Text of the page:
Striking Differences: Hunger Strikes in Israel and the USA.

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Although certain repertoires of collective action have been around for a very long time, many actors choose not to use them. Why does this happen? Applying a comparative framework, this paper examines hunger strikes in Israel and the USA over a period of twenty-six years. After showing that hunger strikes are much more widespread in Israel, the paper puts forward five explanations for this ‘striking’ difference. It argues that (1) Israelis' socialization with fasting, (2) together with the American creed, explain the different levels of awareness of, and access to, this repertoire. (3) In the USA, Congresspersons' constituent services, absent from Israel's nationally elected Knesset, solve numerous problems, prior to their culmination into hunger strikes. (4) Israel's parliament and statist tradition provide clear protest targets that in the USA' multi-layered government are more difficult to find. (5) Since the USA is a vast country, local strikes do not reach national media visibility, limiting awareness of this repertoire. The paper argues that hunger strikers should be regarded as rational actors, who base much of their decision-making processes on their socialization and the political action alternatives open to them.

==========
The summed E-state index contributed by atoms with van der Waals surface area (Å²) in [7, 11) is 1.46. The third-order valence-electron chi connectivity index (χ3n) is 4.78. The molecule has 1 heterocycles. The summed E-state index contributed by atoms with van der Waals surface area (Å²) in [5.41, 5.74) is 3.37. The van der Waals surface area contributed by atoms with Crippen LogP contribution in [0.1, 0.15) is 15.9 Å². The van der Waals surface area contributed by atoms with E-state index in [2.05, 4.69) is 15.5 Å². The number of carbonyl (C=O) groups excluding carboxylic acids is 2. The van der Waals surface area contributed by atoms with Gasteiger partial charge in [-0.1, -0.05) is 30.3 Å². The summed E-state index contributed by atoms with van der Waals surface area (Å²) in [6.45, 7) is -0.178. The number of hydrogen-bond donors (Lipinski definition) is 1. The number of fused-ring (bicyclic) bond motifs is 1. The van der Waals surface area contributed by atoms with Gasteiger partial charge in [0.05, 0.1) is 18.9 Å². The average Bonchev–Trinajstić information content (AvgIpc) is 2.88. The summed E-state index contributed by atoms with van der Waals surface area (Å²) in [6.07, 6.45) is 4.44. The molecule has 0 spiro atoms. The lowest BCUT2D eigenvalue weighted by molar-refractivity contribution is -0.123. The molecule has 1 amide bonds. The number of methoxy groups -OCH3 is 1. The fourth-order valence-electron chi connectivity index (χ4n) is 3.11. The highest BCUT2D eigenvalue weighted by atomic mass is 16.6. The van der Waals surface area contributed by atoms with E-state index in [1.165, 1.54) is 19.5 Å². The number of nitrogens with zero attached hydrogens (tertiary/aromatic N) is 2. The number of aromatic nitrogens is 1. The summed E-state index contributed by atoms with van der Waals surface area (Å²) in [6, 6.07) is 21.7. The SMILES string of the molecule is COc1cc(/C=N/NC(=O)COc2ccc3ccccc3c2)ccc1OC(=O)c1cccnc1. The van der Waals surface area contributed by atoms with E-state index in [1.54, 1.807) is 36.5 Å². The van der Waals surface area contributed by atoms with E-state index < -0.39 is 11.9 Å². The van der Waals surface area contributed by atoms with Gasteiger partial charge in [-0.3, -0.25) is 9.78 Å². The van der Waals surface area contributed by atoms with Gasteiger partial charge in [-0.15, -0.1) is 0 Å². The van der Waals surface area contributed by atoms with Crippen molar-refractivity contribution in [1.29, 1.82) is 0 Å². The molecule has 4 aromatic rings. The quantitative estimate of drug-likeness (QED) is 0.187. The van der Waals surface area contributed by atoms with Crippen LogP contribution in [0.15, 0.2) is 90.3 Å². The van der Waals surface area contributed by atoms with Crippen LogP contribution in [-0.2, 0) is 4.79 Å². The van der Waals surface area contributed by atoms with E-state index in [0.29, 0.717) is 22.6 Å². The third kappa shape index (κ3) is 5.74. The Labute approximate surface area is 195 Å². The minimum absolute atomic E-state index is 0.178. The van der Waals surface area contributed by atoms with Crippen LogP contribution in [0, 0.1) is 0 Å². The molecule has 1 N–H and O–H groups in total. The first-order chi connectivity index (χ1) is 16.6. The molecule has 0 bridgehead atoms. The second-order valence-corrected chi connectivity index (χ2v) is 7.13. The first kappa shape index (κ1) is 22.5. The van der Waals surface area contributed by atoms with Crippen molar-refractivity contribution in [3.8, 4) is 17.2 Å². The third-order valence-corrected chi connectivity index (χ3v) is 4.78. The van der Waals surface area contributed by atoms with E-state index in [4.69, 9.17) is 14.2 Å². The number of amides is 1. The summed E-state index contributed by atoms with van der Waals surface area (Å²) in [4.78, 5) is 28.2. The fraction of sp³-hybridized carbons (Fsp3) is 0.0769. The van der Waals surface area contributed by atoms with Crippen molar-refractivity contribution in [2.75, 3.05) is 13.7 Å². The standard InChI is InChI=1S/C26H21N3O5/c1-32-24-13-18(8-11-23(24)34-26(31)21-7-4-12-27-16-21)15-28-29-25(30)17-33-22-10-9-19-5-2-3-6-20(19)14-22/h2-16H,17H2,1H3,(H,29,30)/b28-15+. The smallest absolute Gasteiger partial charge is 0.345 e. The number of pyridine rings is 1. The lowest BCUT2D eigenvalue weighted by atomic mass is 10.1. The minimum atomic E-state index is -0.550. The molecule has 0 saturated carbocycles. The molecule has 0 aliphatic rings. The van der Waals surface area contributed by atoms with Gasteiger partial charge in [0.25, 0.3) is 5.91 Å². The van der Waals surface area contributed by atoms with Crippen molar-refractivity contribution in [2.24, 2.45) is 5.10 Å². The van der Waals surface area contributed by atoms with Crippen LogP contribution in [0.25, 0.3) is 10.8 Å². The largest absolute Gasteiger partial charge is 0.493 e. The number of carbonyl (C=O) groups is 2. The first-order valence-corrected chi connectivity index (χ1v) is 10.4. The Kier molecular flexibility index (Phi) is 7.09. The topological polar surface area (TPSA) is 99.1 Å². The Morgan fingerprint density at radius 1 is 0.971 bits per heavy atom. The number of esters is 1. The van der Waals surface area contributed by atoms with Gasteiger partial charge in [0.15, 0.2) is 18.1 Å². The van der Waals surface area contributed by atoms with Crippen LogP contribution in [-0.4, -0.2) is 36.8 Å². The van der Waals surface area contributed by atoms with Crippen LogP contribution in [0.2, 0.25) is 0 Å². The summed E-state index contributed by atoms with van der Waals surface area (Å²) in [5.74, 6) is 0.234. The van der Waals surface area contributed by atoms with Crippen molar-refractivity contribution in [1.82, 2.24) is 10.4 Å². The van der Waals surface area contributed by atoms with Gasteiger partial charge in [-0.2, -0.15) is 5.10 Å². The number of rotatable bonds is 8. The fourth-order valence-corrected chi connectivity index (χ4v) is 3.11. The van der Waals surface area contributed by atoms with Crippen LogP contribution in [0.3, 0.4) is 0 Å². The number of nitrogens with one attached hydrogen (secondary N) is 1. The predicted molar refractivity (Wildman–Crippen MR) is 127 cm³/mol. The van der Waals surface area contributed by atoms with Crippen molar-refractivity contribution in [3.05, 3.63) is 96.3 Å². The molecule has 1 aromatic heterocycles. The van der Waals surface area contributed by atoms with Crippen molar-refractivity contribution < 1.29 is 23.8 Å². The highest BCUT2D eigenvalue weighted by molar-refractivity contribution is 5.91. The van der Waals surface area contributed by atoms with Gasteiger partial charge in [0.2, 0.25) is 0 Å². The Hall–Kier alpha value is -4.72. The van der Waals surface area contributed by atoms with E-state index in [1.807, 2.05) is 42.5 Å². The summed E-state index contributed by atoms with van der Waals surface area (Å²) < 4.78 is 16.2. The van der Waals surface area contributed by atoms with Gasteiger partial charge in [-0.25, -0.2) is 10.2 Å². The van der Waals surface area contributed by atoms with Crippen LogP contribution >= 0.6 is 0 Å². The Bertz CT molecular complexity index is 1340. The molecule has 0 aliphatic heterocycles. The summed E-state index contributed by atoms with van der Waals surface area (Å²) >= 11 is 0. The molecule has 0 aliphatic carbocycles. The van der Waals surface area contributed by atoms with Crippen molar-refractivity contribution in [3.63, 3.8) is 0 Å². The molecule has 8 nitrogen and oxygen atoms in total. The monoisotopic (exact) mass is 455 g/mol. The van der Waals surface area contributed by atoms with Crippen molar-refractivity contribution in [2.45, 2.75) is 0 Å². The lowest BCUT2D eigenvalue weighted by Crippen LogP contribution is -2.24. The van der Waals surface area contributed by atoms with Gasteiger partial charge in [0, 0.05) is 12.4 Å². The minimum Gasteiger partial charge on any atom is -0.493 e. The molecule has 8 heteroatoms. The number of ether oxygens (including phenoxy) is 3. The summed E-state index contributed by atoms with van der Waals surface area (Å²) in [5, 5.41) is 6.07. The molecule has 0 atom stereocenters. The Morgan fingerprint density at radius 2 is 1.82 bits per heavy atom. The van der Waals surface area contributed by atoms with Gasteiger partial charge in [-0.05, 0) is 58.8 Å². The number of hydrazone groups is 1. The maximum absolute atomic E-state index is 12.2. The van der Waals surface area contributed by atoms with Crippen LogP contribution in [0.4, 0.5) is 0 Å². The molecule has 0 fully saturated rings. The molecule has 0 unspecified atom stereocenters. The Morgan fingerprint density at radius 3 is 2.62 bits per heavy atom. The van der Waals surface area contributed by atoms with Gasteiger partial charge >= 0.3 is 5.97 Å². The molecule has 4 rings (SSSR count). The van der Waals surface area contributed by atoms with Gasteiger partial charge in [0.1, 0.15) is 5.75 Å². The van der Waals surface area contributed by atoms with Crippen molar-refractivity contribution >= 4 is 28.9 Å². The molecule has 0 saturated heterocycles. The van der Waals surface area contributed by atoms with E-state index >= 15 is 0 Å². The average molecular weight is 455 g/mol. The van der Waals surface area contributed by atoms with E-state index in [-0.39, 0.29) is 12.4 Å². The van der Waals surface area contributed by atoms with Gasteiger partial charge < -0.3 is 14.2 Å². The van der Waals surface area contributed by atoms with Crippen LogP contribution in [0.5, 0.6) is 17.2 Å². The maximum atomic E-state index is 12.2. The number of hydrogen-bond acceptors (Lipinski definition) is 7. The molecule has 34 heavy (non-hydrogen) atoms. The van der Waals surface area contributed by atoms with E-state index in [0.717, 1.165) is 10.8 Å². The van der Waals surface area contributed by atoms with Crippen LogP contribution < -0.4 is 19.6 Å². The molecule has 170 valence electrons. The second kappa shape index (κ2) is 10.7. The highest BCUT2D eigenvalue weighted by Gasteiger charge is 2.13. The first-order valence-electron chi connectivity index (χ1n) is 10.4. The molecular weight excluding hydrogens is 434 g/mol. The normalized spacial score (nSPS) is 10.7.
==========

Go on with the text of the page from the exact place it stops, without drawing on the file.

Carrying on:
Original languageEnglish
Pages (from-to)281-300
Number of pages20
JournalSocial Movement Studies
Issue number3
StatePublished - 1 Dec 2005


  • UNITED States
  • HUNGER strikes
  • RESISTANCE to government
  • PASSIVE resistance
  • DIRECT action
  • Hunger strikes
  • Israel
  • repertoires
  • social movements
  • USA


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